Product Documentation

Web App Firewall support for Google web toolkit

Note: This feature is available in Citrix ADC release 10.5.e.

Web servers following Google Web Toolkit (GWT) Remote Procedure Call (RPC) mechanisms can be secured by the Citrix Web Web App Firewall without a need for any specific configuration to enable the GWT support.

What is GWT

The GWT is used for building and optimizing complex high-performance web applications by people who do not have expertise in XMLHttpRequest, and JavaScript. This open source, free development toolkit is used extensively for developing small and large scale applications and is quite frequently used for displaying browser based data such as search results for flights, hotels, and so on. The GWT provides a core set of Java APIs and widgets for writing optimized JavaScript scripts that can run on most browsers and mobile devices. The GWT RPC framework makes it easy for the client and server components of the web application to exchange Java objects over HTTP. GWT RPC services are not the same as web services based on SOAP or REST. They are simply a lightweight method for transferring data between the server and the GWT application on the client. GWT handles serialization of the Java objects exchanging the arguments in the method calls and the return value.

For popular websites that use GWT, see

https://www.quora.com/What-web-applications-use-Google-Web-Toolkit-%28GWT%29

How a GWT request works

The GWT RPC request is pipe delimited and has variable number of arguments. It is carried as a payload of HTTP POST and has the following values:

  1. Content-type = text/x-gwt-rpc. Charset can be any value.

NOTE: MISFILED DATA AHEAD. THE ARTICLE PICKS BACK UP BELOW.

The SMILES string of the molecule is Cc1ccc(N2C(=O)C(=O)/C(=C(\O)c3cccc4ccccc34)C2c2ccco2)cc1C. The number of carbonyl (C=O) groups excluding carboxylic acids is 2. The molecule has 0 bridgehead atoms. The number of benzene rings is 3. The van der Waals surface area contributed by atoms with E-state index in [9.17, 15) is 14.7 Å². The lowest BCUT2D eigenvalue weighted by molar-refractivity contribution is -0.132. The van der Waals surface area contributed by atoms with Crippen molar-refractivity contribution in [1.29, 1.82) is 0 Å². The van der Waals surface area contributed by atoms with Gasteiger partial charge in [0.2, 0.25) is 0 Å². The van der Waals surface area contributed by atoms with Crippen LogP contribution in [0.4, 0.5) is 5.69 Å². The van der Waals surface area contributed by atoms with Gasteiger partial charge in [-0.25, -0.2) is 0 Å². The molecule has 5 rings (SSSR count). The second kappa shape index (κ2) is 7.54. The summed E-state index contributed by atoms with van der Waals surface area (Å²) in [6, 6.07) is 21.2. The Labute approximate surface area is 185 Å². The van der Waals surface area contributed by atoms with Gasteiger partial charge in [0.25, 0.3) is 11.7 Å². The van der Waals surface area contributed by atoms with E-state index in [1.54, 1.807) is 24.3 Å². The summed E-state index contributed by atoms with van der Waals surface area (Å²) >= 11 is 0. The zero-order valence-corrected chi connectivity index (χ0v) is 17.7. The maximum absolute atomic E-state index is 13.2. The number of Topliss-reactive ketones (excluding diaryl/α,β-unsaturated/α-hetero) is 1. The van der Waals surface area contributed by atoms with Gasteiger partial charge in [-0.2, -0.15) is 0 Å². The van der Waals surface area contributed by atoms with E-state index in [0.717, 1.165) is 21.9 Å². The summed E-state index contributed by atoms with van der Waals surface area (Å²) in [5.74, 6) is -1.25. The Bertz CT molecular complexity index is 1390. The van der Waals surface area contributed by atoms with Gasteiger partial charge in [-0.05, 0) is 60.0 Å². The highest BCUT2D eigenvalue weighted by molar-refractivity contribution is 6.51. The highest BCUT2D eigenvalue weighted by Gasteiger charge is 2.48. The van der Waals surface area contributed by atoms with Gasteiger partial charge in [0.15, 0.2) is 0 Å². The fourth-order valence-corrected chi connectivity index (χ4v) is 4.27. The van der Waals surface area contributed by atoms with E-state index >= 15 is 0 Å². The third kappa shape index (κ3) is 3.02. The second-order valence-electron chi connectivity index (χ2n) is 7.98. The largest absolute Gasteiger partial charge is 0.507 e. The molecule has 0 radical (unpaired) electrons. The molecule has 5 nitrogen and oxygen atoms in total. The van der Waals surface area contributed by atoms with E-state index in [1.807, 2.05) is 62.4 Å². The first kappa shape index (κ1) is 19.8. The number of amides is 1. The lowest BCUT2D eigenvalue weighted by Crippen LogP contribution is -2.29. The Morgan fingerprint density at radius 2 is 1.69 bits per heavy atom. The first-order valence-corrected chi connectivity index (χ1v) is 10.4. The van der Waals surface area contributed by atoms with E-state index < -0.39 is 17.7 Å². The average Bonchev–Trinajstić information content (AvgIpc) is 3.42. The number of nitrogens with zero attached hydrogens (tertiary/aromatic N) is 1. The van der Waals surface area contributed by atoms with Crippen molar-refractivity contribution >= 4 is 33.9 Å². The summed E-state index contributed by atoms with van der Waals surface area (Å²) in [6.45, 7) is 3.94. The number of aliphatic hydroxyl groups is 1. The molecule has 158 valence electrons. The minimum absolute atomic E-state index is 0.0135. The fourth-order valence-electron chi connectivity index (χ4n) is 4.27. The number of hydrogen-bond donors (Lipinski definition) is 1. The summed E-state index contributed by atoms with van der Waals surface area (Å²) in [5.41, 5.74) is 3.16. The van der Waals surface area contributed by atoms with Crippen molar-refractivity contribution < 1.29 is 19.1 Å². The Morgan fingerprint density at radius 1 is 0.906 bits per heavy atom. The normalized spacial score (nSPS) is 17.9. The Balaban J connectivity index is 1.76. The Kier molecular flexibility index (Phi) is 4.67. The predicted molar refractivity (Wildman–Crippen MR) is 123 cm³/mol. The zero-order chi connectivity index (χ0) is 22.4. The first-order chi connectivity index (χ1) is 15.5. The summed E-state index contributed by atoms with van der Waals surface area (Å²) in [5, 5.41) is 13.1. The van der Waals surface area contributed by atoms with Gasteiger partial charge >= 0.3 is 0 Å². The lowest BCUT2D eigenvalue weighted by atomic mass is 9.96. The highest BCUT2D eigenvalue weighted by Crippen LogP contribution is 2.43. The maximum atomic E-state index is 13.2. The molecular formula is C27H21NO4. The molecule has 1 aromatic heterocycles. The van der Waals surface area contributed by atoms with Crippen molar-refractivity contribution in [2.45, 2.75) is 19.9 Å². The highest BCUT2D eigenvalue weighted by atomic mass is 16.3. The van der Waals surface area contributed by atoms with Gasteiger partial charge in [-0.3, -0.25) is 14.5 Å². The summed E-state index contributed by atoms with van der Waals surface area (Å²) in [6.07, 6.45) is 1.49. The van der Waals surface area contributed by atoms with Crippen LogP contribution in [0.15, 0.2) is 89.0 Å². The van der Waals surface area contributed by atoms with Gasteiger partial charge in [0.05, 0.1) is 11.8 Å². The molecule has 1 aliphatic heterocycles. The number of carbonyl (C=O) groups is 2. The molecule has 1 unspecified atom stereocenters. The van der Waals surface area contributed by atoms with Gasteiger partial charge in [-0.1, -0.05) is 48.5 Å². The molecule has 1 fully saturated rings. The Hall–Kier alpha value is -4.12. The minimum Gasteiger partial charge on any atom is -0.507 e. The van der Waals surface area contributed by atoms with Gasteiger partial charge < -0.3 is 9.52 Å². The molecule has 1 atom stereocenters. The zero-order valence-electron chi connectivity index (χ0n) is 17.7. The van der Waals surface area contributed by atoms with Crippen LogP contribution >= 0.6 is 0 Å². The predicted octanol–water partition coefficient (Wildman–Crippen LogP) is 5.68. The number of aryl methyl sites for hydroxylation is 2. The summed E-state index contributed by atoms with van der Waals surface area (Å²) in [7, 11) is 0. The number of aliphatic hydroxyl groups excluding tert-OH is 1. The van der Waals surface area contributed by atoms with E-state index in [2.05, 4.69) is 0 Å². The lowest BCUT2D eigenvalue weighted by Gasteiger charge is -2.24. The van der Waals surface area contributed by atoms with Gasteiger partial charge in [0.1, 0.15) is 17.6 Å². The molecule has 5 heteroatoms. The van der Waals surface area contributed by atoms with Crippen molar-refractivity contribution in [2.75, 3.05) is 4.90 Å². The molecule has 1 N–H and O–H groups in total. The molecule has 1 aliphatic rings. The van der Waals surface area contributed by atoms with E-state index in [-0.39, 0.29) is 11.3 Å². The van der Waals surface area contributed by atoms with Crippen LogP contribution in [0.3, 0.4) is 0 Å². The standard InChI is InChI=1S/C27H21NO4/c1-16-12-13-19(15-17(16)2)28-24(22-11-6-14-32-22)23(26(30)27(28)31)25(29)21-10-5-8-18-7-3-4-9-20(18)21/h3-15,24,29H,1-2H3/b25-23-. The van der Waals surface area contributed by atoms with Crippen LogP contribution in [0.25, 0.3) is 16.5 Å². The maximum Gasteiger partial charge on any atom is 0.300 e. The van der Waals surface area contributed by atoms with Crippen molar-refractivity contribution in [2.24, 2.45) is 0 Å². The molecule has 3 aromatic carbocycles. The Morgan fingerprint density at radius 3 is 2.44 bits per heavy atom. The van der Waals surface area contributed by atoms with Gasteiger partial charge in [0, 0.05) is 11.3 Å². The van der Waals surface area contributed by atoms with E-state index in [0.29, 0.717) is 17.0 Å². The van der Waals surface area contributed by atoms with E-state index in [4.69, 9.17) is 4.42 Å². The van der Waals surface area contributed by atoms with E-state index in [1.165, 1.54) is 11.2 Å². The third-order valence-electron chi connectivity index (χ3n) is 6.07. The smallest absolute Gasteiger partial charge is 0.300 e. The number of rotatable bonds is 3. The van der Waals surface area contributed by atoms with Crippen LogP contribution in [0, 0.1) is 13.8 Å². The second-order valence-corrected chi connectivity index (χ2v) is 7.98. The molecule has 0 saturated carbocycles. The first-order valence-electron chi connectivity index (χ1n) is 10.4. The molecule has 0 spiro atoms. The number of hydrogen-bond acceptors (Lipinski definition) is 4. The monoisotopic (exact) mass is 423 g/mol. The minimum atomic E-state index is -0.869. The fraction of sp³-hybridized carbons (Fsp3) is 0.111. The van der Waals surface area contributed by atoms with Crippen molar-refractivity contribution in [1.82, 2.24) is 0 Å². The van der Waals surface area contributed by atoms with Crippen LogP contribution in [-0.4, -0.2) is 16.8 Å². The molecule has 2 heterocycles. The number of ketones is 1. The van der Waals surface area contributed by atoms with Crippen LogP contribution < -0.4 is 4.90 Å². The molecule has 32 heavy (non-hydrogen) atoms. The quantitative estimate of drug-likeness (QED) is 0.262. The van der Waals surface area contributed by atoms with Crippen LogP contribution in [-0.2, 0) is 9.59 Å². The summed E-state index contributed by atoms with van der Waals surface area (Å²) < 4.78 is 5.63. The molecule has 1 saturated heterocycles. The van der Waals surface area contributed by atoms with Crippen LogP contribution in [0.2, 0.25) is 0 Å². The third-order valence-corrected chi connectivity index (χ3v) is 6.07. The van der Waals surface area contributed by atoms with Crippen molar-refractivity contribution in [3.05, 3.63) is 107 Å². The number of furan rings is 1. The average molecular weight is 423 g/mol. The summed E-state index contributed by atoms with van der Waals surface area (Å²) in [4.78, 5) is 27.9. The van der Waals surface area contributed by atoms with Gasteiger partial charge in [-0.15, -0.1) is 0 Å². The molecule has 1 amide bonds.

2. Method = POST.

The following example shows a valid payload for a GWT request:

5|0|8|http://localhost:8080/test/|16878339F02B83818D264AE430C20468| com.test.client.TestService|testMethod|java.lang.String|java.lang.Integer| myInput1|java.lang.Integer/3438268394|1|2|3|4|2|5|6|7|8|1|

The request can be divided into three parts:

**a) Header: 5|0|8|**

The first 3 digits “5 0 8 ” in the above request, represent “version, subversion, and size of table”, respectively. These must be positive integers.

b) String Table:

http://localhost:8080/test/|16878339F02B83818D264AE430C20468| com.test.client.TestService|testMethod|java.lang.String|java.lang.Integer|myInput1| java.lang.Integer/3438268394|

The members of the above pipe delimited string table contain the user-provided inputs. These inputs are parsed for the Web App Firewall checks and are identified as follows:

  • 1st : http://localhost:8080/test/

    This is the Request URL. It should not contain the query part, because the GET method is not allowed.

  • 2nd : 16878339F02B83818D264AE430C20468

    Unique HEX identifier. A request is considered malformed if this string has non-hex characters.

  • rd : com.test.client.TestService

    Service Class name

  • 4th : testMethod

    Service method name

  • 5th onwards: java.lang.String java.lang.Integer myInput1 java.lang.Integer/3438268394

    Data-types and data. Non-primitive data-types are specified as

    <container>.<sub-cntnr>.name/<integer><identifier>

**c) Payload: 1|2|3|4|2|5|6|7|8|1|**

The payload consists of references to the elements in the string table. These integer values cannot be larger than the number of elements in the string table.

Web App Firewall protection for GWT applications

The Web App Firewall understands and interprets GWT RPC requests, inspects the payload for security check violations, and takes specified actions.

The Web App Firewall headers and cookies checks for GWT requests are similar to those for other request formats. After appropriate URL decoding and charset conversion, all the parameters in the string table are inspected. The GWT request body does not contain field names, just the field values. The input values can be validated against the specified format by using the Web App Firewall Field Format check, which can also be used to control the length of the input. The Cross-site Scripting and SQL Injection attacks in the inputs can be easily detected and thwarted by the Web App Firewall.

Learning and relaxation rules: Learning and deployment of relaxation rules are supported for GWT requests. Web App Firewall rules are in the form of <actionURL> <fieldName> mapping. The GWT request format does not have the field names and thus requires special handling. The Web App Firewall inserts dummy field names in the learned rules that can be deployed as relaxation rules. The -isRegex flag works as it does for non-GWT rules.

  • Action URL: